Governor Larry Hogan Vetoes Bill That Would Decriminalize Marijuana Paraphernalia

The criminal defense attorneys at the Law Offices of Douglas T. Sachse provide a Maryland law update regarding the possession of marijuana paraphernalia.

In October 2014, Maryland passed a law that decriminalized the possession of marijuana, which means that people age 21 and over that are charged with possession of up to 10 grams of marijuana will face civil violations with penalties comparable to a traffic offense instead of a criminal offense.

While many Maryland citizens rejoiced at the confirmation of this new law, they were quickly reminded that retaining possession of drug paraphernalia, including pipes, grinders and other related accessories, remained a criminal offense. Then, in April 2015, lawmakers in Maryland approved Senate Bill 517, which would eliminate matters involving the use or possession of marijuana from the definition of drug paraphernalia in the state’s criminal code, thus decriminalizing it.

In addition to decriminalizing marijuana paraphernalia, the new law would also reduce the maximum penalty for smoking marijuana in public from a $1000 fine to a $500 fine, making it a civil offense instead of criminal.

This law was set to take effect on October 15, 2015, but in a surprising twist of events, Governor Larry Hogan vetoed the bill. As a result, the law that decriminalizes the use of marijuana paraphernalia will not be instated.

When asked for reasoning behind his decision to veto the bill, Gov. Hogan explained how the installment of this new law would generate legal uncertainties including the elimination of criminal sanctions for the use of marijuana while operating a motor vehicle. Based on these uncertainties, the Maryland State’s Attorneys’ Association, the Maryland Chiefs of Police Association and the Maryland Sheriffs’ Association also requested that the bill be vetoed.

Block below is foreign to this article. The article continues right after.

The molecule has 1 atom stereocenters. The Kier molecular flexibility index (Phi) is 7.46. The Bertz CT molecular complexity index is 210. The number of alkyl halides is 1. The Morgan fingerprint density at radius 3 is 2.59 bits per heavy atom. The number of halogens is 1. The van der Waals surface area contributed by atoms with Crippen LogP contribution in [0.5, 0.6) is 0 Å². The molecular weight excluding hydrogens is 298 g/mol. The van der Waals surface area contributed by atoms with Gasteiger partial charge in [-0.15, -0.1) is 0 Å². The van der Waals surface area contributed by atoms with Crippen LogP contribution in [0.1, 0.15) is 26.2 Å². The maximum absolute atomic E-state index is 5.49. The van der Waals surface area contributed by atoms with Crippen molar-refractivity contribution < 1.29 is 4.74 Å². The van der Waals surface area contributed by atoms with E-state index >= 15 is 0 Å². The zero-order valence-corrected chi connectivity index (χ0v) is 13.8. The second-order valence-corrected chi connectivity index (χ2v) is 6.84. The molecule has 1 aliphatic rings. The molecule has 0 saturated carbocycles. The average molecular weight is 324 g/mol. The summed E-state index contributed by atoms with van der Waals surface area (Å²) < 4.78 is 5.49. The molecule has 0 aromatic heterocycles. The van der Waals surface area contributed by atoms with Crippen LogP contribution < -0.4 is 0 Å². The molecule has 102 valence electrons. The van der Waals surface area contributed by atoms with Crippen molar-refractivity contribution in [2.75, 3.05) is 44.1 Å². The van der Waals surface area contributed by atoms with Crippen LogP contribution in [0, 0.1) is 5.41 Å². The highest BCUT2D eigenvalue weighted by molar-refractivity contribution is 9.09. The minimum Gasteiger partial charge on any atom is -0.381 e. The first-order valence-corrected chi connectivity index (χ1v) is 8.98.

Marijuana reform activists disagree with Gov. Hogan’s decision to veto, saying his reason for opposition isn’t strong enough nor does it accurately describe the purpose of the bill in general. They are also requesting that the Maryland legislature override the veto.

Unfortunately for marijuana reform activists, the Maryland legislature has already adjourned for the year. Their hope of an override vote has to wait until the next time the legislature gathers, and in order for the veto to get overridden, 29 votes are necessary from the Senate and 85 votes are necessary from the House of Delegates. Until then, the use or possession of drug paraphernalia as it relates to marijuana is still a criminal offense even though the possession of marijuana itself has been decriminalized.

For more information about marijuana and drug paraphernalia laws in Maryland or how they affect your individual circumstances, contact the criminal defense attorneys at the Law Offices of Douglas T. Sachse.

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